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This article is the author’s final published version in Cancers, Volume 13, Issue 24, December 2021, Article number 6195.

The published version is available at

Copyright © Lapadula and Benovic.

Publication made possible in part by support from the Jefferson Open Access Fund


Uveal melanoma is the most common intraocular cancer in adults and arises from the transformation of melanocytes in the uveal tract. While treatment of the primary tumor is often effective, 36–50% of patients develop metastatic disease primarily to the liver. While various strategies have been used to treat the metastatic disease, there remain no effective treatments that improve survival. Significant insight has been gained into the pathways that are altered in uveal melanoma, with mutually exclusive activating mutations in the GNAQ and GNA11 genes being found in over 90% of patients. These genes encode the alpha subunits of the hetetrotrimeric G proteins, Gq and G11, and mutations result in activation of several important signaling pathways, including phospholipase C and activation of the transcription factor YAP. In this review, we discuss current efforts to target various signaling pathways in the treatment of uveal melanoma including recent efforts to target Gq and G11 in mouse models. While selective targeting of Gq and G11 provides a potential therapeutic strategy to treat uveal melanoma, it is evident that improved inhibitors and methods of delivery are needed.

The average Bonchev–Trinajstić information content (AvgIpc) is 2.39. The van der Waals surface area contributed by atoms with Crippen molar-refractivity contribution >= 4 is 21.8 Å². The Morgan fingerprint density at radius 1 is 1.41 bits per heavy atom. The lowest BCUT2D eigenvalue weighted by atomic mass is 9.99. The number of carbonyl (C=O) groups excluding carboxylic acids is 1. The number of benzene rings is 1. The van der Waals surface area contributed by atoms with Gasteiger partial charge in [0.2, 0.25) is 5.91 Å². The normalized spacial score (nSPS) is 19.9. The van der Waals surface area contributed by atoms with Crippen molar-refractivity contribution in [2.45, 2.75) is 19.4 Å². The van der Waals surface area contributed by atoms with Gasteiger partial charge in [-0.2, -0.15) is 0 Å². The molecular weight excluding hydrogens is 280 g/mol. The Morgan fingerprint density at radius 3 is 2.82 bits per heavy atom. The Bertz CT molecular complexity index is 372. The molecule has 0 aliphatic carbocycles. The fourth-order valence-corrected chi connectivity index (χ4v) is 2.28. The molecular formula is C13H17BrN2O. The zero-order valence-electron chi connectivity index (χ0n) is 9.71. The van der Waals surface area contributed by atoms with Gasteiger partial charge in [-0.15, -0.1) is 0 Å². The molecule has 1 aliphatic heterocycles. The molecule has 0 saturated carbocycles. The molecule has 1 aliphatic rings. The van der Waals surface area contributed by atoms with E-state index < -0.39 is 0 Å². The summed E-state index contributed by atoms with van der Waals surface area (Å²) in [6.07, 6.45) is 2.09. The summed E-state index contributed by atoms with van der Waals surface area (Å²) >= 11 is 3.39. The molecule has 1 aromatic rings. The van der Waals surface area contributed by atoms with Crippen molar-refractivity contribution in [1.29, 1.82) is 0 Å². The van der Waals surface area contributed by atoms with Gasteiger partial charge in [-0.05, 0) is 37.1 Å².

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Creative Commons License
This work is licensed under a Creative Commons Attribution 4.0 License.





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